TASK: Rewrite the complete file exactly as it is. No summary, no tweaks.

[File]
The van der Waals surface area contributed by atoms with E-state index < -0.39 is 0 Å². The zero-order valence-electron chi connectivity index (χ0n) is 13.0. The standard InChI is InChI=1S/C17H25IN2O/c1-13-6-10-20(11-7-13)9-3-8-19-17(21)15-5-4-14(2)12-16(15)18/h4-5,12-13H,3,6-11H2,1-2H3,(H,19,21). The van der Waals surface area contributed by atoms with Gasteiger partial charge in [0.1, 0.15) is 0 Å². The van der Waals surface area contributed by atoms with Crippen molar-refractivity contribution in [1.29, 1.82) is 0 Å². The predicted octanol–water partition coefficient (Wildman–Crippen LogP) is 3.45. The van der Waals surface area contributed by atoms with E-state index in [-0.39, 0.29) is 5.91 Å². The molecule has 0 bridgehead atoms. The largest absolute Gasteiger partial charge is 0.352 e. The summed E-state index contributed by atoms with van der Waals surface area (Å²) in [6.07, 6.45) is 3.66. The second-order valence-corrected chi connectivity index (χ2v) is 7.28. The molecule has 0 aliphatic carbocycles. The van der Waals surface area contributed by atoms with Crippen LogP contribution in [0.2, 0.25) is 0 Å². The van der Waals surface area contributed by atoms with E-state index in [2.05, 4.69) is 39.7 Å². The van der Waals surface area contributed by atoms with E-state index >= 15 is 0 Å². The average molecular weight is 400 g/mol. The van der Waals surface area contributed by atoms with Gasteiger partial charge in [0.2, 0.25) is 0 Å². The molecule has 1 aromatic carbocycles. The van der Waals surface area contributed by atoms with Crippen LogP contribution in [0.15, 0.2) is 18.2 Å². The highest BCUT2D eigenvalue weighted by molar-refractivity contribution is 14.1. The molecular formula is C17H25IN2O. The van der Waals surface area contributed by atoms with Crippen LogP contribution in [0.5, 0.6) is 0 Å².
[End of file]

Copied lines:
The van der Waals surface area contributed by atoms with E-state index < -0.39 is 0 Å². The zero-order valence-electron chi connectivity index (χ0n) is 13.0. The standard InChI is InChI=1S/C17H25IN2O/c1-13-6-10-20(11-7-13)9-3-8-19-17(21)15-5-4-14(2)12-16(15)18/h4-5,12-13H,3,6-11H2,1-2H3,(H,19,21). The van der Waals surface area contributed by atoms with Gasteiger partial charge in [0.1, 0.15) is 0 Å². The van der Waals surface area contributed by atoms with Crippen molar-refractivity contribution in [1.29, 1.82) is 0 Å². The predicted octanol–water partition coefficient (Wildman–Crippen LogP) is 3.45. The van der Waals surface area contributed by atoms with E-state index in [-0.39, 0.29) is 5.91 Å². The molecule has 0 bridgehead atoms. The largest absolute Gasteiger partial charge is 0.352 e. The summed E-state index contributed by atoms with van der Waals surface area (Å²) in [6.07, 6.45) is 3.66. The second-order valence-corrected chi connectivity index (χ2v) is 7.28. The molecule has 0 aliphatic carbocycles. The van der Waals surface area contributed by atoms with Crippen LogP contribution in [0.2, 0.25) is 0 Å². The van der Waals surface area contributed by atoms with E-state index in [2.05, 4.69) is 39.7 Å². The van der Waals surface area contributed by atoms with E-state index >= 15 is 0 Å². The average molecular weight is 400 g/mol. The van der Waals surface area contributed by atoms with Gasteiger partial charge in [0.2, 0.25) is 0 Å². The molecule has 1 aromatic carbocycles. The van der Waals surface area contributed by atoms with Crippen LogP contribution in [0.15, 0.2) is 18.2 Å². The highest BCUT2D eigenvalue weighted by molar-refractivity contribution is 14.1. The molecular formula is C17H25IN2O. The van der Waals surface area contributed by atoms with Crippen LogP contribution in [0.5, 0.6) is 0 Å².